What Can An Expat Learn From Seneca?

For international readers, allow me to explain: I am an American but I have lived as an expat in China since 2004. My city of Chongqing is a megacity of 30 million people. Often abbreviated as CQ, and pronounced Chong Ching to rhyme with Wrong Ring, Chongqing is located in south-central China on the Yangtze River. I’ve come a long, long way from my small hometown located in (pause for effect) … south-central Missouri on the Little Dry Fork Creek. How long? How about 14 time zones-long? CQ is one of the world’s largest cities but I am on a quest for a simple life. I want to “simplify, simplify”, as Hank Thoreau beautifully stated it. Thus, even in the middle of a huge metropolis, I publish these observations and admonitions from my 18th Floor Homestead.

I am currently working on a new book, The Expat Life. It will deal with expat experiences, lifestyle, and mindset. Welcome to come along for the ride. If you find this invitation intriguing, become a subscriber to my free weekly newsletter at http:/theexpatlife.substack.com. Yes, it’s free and yes, it’s in the form of a weekly email sent directly to your Inbox. Substack also provides an opportunity to leave your comments if you wish. Welcome!


What Can an Expat Learn From Seneca?

We live today in an era where being excessively busy is a lifestyle. “Crazy busy” is grammatically vague but a widely recognized and, alas, all too common description of our lives. Busy, busy, busy; it can be very frustrating and stressful. Expats are not exempt; they may have different activities filling their days but it is easy for their days to become overly full also.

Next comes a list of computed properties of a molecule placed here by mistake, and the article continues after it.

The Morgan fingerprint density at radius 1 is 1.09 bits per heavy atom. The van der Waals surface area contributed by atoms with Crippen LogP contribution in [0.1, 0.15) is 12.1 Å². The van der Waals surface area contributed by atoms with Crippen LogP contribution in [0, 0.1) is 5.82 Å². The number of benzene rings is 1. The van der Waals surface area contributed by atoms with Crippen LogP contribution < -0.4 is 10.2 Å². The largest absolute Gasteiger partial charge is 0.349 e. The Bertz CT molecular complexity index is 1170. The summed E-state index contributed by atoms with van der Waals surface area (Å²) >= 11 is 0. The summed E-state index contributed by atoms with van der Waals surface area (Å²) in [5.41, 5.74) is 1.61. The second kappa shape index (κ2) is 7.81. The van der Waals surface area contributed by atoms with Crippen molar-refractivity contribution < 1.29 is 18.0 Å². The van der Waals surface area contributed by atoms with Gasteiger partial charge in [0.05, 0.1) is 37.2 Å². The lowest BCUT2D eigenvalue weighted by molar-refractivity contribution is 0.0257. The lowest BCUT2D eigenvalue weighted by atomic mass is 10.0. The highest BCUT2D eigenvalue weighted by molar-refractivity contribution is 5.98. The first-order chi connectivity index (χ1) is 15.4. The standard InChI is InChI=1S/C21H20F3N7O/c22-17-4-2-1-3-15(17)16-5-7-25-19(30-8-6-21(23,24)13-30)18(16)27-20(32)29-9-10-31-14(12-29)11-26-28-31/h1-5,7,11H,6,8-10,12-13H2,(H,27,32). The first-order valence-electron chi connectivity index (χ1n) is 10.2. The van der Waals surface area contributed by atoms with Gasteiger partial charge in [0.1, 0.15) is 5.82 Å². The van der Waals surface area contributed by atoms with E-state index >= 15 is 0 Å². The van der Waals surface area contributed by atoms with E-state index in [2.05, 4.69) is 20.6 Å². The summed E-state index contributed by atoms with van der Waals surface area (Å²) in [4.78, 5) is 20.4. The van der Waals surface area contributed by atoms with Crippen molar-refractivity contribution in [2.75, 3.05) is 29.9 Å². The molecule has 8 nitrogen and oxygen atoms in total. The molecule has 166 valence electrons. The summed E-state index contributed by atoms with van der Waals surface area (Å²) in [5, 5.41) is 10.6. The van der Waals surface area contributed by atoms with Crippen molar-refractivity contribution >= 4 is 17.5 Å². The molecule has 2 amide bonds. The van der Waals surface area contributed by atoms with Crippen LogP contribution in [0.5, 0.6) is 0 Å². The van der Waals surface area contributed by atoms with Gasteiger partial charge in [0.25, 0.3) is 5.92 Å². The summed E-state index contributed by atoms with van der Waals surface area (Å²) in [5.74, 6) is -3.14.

Does all this sound familiar? Most people would nod in agreement and murmur that they are indeed too busy. Ironically, much of that busy-ness consists of doing things that are not of great value. They are urgent but not important as Stephen Covey famously wrote in 7 Habits of Highly Effective People.

Recently, I became aware of a book by Seneca written in the early days of the Roman Empire. Seneca was a member of the group of philosophers now known as the Stoics. As an old man, Seneca wrote a series of 124 letters which make thoughtful reading even in our technology-centered lifestyles of today. Seneca composed those 124 letters to identify the fundamentals of the Stoic outlook. I began reading those letters and found them to be wonderfully refreshing and instructional and easy to understand. Seneca was concerned with daily behaviors, not splitting metaphysical hairs.

However, in addition to the interesting ideas contained in those letters, I was struck with an additional thought: Seneca lived centuries before the advent of computers with their keyboards and word processors. He wrote his letters the old-fashioned way. Writing 124 letters was very time-consuming and inefficient by our modern standards. Yet Seneca did it, and we can still benefit from his efforts today. Seneca composed those 124 letters to save his ideas for posterity. Why? He wrote them because it was important to him. Accordingly, he made time in his days for writing them.

It prompted a new way of looking at my own busy days and my lists. As I made up my to-do lists, I began to ask myself, “What would Seneca do?” That is a harsh but effective criterion to filter out the floss and dross. If someone saw most of my past to-do lists, they would be appalled by how much of my time was being spent on relatively unimportant activities. Would I want them to read how much time was devoted to shopping, laundry, and other mundane activities? Sure, all those things have to be completed, but are they so important that they should take up almost my entire day? Are routine maintenance chores really my most important activity?